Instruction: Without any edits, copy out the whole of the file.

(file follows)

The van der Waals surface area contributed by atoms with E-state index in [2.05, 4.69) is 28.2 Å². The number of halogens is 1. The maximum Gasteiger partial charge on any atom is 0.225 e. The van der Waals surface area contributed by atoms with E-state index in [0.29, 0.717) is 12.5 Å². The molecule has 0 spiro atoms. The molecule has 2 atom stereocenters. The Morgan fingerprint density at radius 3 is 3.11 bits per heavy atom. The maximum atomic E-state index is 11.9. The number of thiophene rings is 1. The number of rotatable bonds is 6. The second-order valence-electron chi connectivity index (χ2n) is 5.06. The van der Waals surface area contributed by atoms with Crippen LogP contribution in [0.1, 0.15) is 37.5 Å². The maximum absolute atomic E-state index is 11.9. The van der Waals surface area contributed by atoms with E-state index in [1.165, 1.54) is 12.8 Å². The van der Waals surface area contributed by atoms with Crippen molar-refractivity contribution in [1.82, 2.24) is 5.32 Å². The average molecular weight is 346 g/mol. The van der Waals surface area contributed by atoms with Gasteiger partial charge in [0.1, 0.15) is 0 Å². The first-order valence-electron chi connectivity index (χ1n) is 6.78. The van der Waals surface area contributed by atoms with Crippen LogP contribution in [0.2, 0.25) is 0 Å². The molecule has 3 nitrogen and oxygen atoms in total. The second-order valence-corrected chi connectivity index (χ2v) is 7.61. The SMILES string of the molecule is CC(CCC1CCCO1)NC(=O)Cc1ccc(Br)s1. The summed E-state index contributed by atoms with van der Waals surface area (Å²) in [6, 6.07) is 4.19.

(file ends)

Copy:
The van der Waals surface area contributed by atoms with E-state index in [2.05, 4.69) is 28.2 Å². The number of halogens is 1. The maximum Gasteiger partial charge on any atom is 0.225 e. The van der Waals surface area contributed by atoms with E-state index in [0.29, 0.717) is 12.5 Å². The molecule has 0 spiro atoms. The molecule has 2 atom stereocenters. The Morgan fingerprint density at radius 3 is 3.11 bits per heavy atom. The maximum atomic E-state index is 11.9. The number of thiophene rings is 1. The number of rotatable bonds is 6. The second-order valence-electron chi connectivity index (χ2n) is 5.06. The van der Waals surface area contributed by atoms with Crippen LogP contribution in [0.1, 0.15) is 37.5 Å². The maximum absolute atomic E-state index is 11.9. The van der Waals surface area contributed by atoms with E-state index in [1.165, 1.54) is 12.8 Å². The van der Waals surface area contributed by atoms with Crippen molar-refractivity contribution in [1.82, 2.24) is 5.32 Å². The average molecular weight is 346 g/mol. The van der Waals surface area contributed by atoms with Gasteiger partial charge in [0.1, 0.15) is 0 Å². The first-order valence-electron chi connectivity index (χ1n) is 6.78. The van der Waals surface area contributed by atoms with Crippen LogP contribution in [0.2, 0.25) is 0 Å². The molecule has 3 nitrogen and oxygen atoms in total. The second-order valence-corrected chi connectivity index (χ2v) is 7.61. The SMILES string of the molecule is CC(CCC1CCCO1)NC(=O)Cc1ccc(Br)s1. The summed E-state index contributed by atoms with van der Waals surface area (Å²) in [6, 6.07) is 4.19.